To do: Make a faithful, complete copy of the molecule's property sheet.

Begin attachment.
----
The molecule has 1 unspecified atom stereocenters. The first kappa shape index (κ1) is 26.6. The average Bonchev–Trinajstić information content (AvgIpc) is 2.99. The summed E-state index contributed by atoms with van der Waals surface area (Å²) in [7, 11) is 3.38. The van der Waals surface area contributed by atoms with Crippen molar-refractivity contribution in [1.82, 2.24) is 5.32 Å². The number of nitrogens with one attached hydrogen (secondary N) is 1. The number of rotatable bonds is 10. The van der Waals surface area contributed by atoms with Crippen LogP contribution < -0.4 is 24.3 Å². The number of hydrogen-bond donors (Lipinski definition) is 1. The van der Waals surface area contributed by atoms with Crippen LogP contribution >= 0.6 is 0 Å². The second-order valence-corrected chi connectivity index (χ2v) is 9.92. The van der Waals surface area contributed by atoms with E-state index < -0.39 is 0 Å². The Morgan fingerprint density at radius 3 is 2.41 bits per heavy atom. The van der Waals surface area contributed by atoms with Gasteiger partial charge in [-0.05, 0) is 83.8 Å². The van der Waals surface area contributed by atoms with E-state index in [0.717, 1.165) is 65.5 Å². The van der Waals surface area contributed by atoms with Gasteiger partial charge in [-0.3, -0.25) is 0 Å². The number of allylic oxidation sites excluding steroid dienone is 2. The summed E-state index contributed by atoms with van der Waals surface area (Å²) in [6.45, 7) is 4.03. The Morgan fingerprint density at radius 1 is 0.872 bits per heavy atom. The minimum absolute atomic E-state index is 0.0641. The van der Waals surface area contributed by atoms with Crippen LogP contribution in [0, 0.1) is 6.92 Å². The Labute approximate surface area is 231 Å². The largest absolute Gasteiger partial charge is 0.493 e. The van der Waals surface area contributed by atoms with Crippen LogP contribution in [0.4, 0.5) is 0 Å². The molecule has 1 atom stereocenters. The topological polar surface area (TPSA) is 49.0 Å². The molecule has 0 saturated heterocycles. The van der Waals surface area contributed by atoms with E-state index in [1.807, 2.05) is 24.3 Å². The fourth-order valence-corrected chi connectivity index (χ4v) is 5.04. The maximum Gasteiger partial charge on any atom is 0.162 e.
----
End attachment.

The molecule has 1 unspecified atom stereocenters. The first kappa shape index (κ1) is 26.6. The average Bonchev–Trinajstić information content (AvgIpc) is 2.99. The summed E-state index contributed by atoms with van der Waals surface area (Å²) in [7, 11) is 3.38. The van der Waals surface area contributed by atoms with Crippen molar-refractivity contribution in [1.82, 2.24) is 5.32 Å². The number of nitrogens with one attached hydrogen (secondary N) is 1. The number of rotatable bonds is 10. The van der Waals surface area contributed by atoms with Crippen LogP contribution < -0.4 is 24.3 Å². The number of hydrogen-bond donors (Lipinski definition) is 1. The van der Waals surface area contributed by atoms with Crippen LogP contribution >= 0.6 is 0 Å². The second-order valence-corrected chi connectivity index (χ2v) is 9.92. The van der Waals surface area contributed by atoms with E-state index < -0.39 is 0 Å². The Morgan fingerprint density at radius 3 is 2.41 bits per heavy atom. The van der Waals surface area contributed by atoms with Gasteiger partial charge in [-0.05, 0) is 83.8 Å². The van der Waals surface area contributed by atoms with E-state index in [0.717, 1.165) is 65.5 Å². The van der Waals surface area contributed by atoms with Gasteiger partial charge in [-0.3, -0.25) is 0 Å². The number of allylic oxidation sites excluding steroid dienone is 2. The summed E-state index contributed by atoms with van der Waals surface area (Å²) in [6.45, 7) is 4.03. The Morgan fingerprint density at radius 1 is 0.872 bits per heavy atom. The minimum absolute atomic E-state index is 0.0641. The van der Waals surface area contributed by atoms with Crippen LogP contribution in [0, 0.1) is 6.92 Å². The Labute approximate surface area is 231 Å². The largest absolute Gasteiger partial charge is 0.493 e. The van der Waals surface area contributed by atoms with Crippen LogP contribution in [0.4, 0.5) is 0 Å². The molecule has 1 atom stereocenters. The topological polar surface area (TPSA) is 49.0 Å². The molecule has 0 saturated heterocycles. The van der Waals surface area contributed by atoms with E-state index in [1.807, 2.05) is 24.3 Å². The fourth-order valence-corrected chi connectivity index (χ4v) is 5.04. The maximum Gasteiger partial charge on any atom is 0.162 e.